So to cease VDSL and re-provide ADSL will require work in the exchange
and in the old cabinet, as well as whatever logical" provisioning is
required.

  #6  
Old June 30th 14, 02:58 PM posted to uk.telecom.broadband
NY
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Posts: 342
Default Ceasing VDSL and providing ADSL instead - what's involved by BT?

"Andy Burns" wrote in message
o.uk...
Richard Tobin wrote:

I thought that with FTTC the voice connection went from the
exchange to the original cabinet as normal, and from there to the
VDSL cabinet.


It does. Then the voice goes back to the original cabinet and onwads to
the exchange - while the data goes over fibre from the new cabinet to the
(usually the same) exchange.

So to cease VDSL and re-provide ADSL will require work in the exchange and
in the old cabinet, as well as whatever logical" provisioning is required.


And given the lack of broadband carrier, I'm wondering if that work was
carried out - although you'd think remote diagnostic tests (and looking at
the worksheets for the Openreach engineers) would establish that.

I could be completely wrong in my diagnosis - lack of detectable broadband
at the master socket could have many causes - but the fact that the previous
owner had what sounds like FTTC and VDSL from the cabinet rang a few alarm
bells and I thought "I bet that complicates things a bit" ;-)

  #7  
Old June 30th 14, 04:22 PM posted to uk.telecom.broadband
Bob Eager
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Posts: 47
Default Ceasing VDSL and providing ADSL instead - what's involved byBT?

On Mon, 30 Jun 2014 12:58:45 +0000, Richard Tobin wrote:

In article ,
NY wrote:
A client of mine has just moved into a house where the previous owner
had VDSL (they were told he had "fibre broadband").


That would be "fibre to the cabinet", FTTC. There is a fibre connection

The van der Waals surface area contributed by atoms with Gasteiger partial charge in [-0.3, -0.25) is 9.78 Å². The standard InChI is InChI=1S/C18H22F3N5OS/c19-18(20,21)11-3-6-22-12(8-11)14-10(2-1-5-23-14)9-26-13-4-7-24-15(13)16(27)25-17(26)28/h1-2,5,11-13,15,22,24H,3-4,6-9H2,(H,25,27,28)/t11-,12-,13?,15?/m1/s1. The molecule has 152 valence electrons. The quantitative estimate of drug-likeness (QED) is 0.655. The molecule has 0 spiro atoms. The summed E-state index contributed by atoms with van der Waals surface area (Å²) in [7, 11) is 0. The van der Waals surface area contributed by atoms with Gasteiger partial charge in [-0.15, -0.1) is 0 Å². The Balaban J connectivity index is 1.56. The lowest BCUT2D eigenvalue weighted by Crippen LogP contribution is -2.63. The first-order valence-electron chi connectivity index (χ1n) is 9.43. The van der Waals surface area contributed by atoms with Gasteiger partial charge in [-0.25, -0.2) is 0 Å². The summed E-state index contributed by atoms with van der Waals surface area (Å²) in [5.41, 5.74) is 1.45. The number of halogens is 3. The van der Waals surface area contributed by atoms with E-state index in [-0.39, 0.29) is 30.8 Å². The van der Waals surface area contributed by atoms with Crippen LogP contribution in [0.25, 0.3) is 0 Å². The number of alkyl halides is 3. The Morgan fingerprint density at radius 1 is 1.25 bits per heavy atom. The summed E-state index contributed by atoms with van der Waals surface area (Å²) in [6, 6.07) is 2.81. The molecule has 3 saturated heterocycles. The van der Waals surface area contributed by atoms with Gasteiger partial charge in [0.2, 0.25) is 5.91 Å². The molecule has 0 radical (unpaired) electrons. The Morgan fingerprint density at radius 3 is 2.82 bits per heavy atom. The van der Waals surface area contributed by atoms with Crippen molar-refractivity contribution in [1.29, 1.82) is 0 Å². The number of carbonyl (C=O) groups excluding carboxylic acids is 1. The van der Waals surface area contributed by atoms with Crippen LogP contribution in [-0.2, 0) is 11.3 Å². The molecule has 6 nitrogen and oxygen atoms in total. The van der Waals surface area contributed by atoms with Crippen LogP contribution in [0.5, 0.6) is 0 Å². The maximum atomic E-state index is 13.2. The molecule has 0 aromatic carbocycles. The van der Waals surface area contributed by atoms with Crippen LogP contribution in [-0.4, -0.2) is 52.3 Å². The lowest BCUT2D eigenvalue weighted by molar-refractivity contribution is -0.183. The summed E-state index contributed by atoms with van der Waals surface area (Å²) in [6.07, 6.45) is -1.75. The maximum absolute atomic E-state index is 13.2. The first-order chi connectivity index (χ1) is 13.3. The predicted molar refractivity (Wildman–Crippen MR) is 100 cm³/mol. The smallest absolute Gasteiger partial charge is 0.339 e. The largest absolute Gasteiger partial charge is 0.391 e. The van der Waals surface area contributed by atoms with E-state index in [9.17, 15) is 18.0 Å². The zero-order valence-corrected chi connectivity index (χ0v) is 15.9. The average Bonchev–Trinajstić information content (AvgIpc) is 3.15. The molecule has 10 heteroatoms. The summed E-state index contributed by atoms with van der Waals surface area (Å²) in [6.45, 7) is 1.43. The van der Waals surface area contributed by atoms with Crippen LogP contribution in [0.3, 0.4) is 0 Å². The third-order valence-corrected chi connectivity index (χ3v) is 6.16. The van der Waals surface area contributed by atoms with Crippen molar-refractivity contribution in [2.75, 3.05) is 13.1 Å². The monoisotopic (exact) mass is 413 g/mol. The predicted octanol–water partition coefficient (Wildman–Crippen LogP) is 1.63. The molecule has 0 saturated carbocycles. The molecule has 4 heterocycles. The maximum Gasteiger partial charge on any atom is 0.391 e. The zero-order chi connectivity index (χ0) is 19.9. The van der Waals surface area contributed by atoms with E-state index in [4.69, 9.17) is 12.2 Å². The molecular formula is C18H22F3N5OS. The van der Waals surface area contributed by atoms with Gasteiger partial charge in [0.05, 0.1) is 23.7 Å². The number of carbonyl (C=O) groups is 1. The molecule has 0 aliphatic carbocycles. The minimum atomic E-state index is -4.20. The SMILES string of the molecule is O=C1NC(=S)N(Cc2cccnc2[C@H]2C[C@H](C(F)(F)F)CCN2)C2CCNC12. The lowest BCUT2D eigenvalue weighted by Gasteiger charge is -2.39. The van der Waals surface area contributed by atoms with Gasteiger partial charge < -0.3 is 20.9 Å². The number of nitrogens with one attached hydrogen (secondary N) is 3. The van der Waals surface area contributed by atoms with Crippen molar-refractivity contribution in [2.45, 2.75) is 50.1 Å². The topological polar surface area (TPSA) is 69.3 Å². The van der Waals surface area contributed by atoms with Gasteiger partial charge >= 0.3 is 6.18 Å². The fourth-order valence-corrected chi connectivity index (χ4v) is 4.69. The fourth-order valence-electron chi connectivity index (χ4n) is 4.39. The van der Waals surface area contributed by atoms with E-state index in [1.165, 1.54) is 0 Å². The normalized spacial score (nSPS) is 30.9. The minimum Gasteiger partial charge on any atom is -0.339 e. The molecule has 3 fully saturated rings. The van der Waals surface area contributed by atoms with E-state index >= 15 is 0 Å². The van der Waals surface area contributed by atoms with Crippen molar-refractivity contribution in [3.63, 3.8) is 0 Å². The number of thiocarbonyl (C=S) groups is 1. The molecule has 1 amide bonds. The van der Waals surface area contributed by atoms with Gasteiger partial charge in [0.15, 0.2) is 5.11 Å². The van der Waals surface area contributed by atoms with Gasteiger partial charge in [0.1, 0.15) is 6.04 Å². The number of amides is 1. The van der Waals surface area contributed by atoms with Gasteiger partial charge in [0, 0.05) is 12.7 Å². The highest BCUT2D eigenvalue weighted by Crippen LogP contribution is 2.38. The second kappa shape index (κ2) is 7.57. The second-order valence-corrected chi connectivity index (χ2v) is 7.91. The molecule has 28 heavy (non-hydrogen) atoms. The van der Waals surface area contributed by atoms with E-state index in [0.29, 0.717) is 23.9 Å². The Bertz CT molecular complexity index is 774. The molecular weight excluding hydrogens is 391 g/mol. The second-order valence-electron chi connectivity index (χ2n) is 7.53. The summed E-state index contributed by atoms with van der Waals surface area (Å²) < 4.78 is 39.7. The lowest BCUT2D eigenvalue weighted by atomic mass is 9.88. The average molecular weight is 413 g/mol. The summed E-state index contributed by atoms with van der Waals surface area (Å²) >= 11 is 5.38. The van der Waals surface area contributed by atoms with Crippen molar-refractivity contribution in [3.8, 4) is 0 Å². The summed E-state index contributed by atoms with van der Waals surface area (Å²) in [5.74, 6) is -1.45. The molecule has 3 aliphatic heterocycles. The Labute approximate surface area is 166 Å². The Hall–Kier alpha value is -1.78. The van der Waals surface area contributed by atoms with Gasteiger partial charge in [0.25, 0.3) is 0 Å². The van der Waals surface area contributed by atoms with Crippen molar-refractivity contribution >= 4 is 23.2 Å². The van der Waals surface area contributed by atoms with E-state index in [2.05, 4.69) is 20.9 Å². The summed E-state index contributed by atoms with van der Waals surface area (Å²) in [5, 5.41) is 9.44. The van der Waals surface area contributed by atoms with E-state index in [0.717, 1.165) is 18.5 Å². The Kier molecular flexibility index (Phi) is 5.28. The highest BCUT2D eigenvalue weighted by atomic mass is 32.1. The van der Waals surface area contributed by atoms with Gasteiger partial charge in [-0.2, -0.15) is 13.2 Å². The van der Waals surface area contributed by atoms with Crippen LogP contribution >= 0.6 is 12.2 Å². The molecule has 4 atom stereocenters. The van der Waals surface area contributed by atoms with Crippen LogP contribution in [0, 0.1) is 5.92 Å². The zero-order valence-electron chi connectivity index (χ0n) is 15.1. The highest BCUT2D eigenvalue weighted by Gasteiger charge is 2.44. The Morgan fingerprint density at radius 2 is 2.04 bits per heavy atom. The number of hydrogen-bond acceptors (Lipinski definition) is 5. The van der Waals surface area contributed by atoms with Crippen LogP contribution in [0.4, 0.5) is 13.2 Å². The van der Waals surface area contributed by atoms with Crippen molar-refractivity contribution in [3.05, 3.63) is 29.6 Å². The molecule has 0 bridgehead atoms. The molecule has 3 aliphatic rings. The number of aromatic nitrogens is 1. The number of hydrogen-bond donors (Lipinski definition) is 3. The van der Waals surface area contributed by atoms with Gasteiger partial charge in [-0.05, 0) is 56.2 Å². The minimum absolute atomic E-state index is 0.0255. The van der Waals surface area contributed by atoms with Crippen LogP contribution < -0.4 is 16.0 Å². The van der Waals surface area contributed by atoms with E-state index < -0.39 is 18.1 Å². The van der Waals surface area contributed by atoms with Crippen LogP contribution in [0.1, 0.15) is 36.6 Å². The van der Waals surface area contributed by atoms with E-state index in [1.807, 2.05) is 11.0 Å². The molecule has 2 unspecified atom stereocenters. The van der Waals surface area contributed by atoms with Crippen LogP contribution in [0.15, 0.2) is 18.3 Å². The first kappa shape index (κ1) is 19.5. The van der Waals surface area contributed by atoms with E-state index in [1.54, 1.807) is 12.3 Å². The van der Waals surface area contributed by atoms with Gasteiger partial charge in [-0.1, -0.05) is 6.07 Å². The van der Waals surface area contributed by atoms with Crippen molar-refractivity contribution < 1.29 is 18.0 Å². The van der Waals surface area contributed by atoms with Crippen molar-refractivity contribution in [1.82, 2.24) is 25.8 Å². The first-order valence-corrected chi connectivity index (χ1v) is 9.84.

from the exchange to the cabinet (usually within a few hundred metres of
your house) and a VDSL connection from there to your house.

I wondered: what could go wrong? When BT cease VDSL and provide ADSL, is
it purely a software configuration change at the exchange or does it
involve moving their phone line pair from one rack of VDSL equipment to
another rack of ADSL equipment?


With FTTC you are connected to a VDSL DSLAM modem in the cabinet. With
orindary ADSL you are connected to an ADSL DSLAM in the exchange.
Switching back from FTTC to ADSL will require rewiring your connection
in the cabinet.


And rewiring in the exchange - to provide the ADSL.

And probably a new 'master socket' in the premises.

--
Use the BIG mirror service in the UK:
http://www.mirrorservice.org

  #8  
Old June 30th 14, 05:23 PM posted to uk.telecom.broadband
Andy Burns[_2_]
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Posts: 210
Default Ceasing VDSL and providing ADSL instead - what's involved byBT?

Andy Burns wrote:

Richard Tobin wrote:

I thought that with FTTC the voice connection went from the
exchange to the original cabinet as normal, and from there to the
VDSL cabinet.


It does.


Sorry I was reading that backwards, i.e. starting at the premises-end
rather than the exchange end.


  #9  
Old June 30th 14, 05:40 PM posted to uk.telecom.broadband
kráftéé
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Posts: 1,765
Default Ceasing VDSL and providing ADSL instead - what's involved by BT?


"Bob Eager" wrote in message
...
And rewiring in the exchange - to provide the ADSL.


Not necessarily as many VDSL users remain connected to the DSLAM in the
exchange as well as the PCP. Don't know why, nobody I've asked appear to be
interested so I just observe and keep quiet.

And probably a new 'master socket' in the premises.


Nope as the same filtering system used for VDSL is suitable for XDSL

Sounds like BT have just switched the service over/on and because it appears
to test ok then the engineering visit has been cancelled.

  #10  
Old June 30th 14, 05:56 PM posted to uk.telecom.broadband
Andy Burns[_2_]
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Posts: 210
Default Ceasing VDSL and providing ADSL instead - what's involved byBT?

Kraftee wrote:

many VDSL users remain connected to the DSLAM in the
exchange as well as the PCP. Don't know why, nobody I've asked appear to be
interested so I just observe and keep quiet.


Presumably, though connected, the ADSL DSLAM would be shut-down on that
line, leaving it up to the VDSL DSLAM?